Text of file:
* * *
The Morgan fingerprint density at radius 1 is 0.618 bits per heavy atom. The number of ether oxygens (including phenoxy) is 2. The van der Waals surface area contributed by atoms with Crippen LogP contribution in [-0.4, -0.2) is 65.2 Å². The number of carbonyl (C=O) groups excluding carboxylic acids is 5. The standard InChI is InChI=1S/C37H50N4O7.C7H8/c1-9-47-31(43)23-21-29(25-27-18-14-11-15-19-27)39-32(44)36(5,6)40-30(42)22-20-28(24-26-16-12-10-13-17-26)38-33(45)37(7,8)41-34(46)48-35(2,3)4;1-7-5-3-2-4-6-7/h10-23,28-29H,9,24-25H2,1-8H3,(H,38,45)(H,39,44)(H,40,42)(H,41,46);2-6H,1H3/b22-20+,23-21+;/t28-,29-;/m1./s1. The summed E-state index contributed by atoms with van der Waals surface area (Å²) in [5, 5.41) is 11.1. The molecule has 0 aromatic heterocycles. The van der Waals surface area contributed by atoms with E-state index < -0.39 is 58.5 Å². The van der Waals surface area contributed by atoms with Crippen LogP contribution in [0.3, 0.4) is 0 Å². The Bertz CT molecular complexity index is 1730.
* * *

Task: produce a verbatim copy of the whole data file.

The Morgan fingerprint density at radius 1 is 0.618 bits per heavy atom. The number of ether oxygens (including phenoxy) is 2. The van der Waals surface area contributed by atoms with Crippen LogP contribution in [-0.4, -0.2) is 65.2 Å². The number of carbonyl (C=O) groups excluding carboxylic acids is 5. The standard InChI is InChI=1S/C37H50N4O7.C7H8/c1-9-47-31(43)23-21-29(25-27-18-14-11-15-19-27)39-32(44)36(5,6)40-30(42)22-20-28(24-26-16-12-10-13-17-26)38-33(45)37(7,8)41-34(46)48-35(2,3)4;1-7-5-3-2-4-6-7/h10-23,28-29H,9,24-25H2,1-8H3,(H,38,45)(H,39,44)(H,40,42)(H,41,46);2-6H,1H3/b22-20+,23-21+;/t28-,29-;/m1./s1. The summed E-state index contributed by atoms with van der Waals surface area (Å²) in [5, 5.41) is 11.1. The molecule has 0 aromatic heterocycles. The van der Waals surface area contributed by atoms with E-state index < -0.39 is 58.5 Å². The van der Waals surface area contributed by atoms with Crippen LogP contribution in [0.3, 0.4) is 0 Å². The Bertz CT molecular complexity index is 1730.